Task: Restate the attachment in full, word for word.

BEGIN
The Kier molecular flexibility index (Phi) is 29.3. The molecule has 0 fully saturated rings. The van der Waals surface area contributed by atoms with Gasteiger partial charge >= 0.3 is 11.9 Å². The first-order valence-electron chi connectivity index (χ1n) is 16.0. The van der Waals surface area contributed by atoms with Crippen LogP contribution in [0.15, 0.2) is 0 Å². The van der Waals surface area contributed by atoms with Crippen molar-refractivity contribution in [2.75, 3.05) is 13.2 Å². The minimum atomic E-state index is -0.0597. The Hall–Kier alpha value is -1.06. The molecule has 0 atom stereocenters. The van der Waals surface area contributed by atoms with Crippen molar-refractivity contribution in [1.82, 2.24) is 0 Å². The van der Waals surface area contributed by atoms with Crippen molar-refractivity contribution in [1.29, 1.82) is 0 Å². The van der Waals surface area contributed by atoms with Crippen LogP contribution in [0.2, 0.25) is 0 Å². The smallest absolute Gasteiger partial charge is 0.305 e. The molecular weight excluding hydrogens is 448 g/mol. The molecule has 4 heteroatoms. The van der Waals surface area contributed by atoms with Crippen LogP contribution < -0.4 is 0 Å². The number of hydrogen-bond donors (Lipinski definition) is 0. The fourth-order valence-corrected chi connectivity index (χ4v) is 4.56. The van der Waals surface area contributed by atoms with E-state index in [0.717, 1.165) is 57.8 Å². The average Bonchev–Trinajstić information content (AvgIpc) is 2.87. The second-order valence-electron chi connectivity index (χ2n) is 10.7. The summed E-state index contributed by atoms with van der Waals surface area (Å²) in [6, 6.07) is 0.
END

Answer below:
The Kier molecular flexibility index (Phi) is 29.3. The molecule has 0 fully saturated rings. The van der Waals surface area contributed by atoms with Gasteiger partial charge >= 0.3 is 11.9 Å². The first-order valence-electron chi connectivity index (χ1n) is 16.0. The van der Waals surface area contributed by atoms with Crippen LogP contribution in [0.15, 0.2) is 0 Å². The van der Waals surface area contributed by atoms with Crippen molar-refractivity contribution in [2.75, 3.05) is 13.2 Å². The minimum atomic E-state index is -0.0597. The Hall–Kier alpha value is -1.06. The molecule has 0 atom stereocenters. The van der Waals surface area contributed by atoms with Crippen molar-refractivity contribution in [1.82, 2.24) is 0 Å². The van der Waals surface area contributed by atoms with Crippen molar-refractivity contribution in [1.29, 1.82) is 0 Å². The van der Waals surface area contributed by atoms with Crippen LogP contribution in [0.2, 0.25) is 0 Å². The smallest absolute Gasteiger partial charge is 0.305 e. The molecular weight excluding hydrogens is 448 g/mol. The molecule has 4 heteroatoms. The van der Waals surface area contributed by atoms with Crippen LogP contribution < -0.4 is 0 Å². The number of hydrogen-bond donors (Lipinski definition) is 0. The fourth-order valence-corrected chi connectivity index (χ4v) is 4.56. The van der Waals surface area contributed by atoms with E-state index in [0.717, 1.165) is 57.8 Å². The average Bonchev–Trinajstić information content (AvgIpc) is 2.87. The second-order valence-electron chi connectivity index (χ2n) is 10.7. The summed E-state index contributed by atoms with van der Waals surface area (Å²) in [6, 6.07) is 0.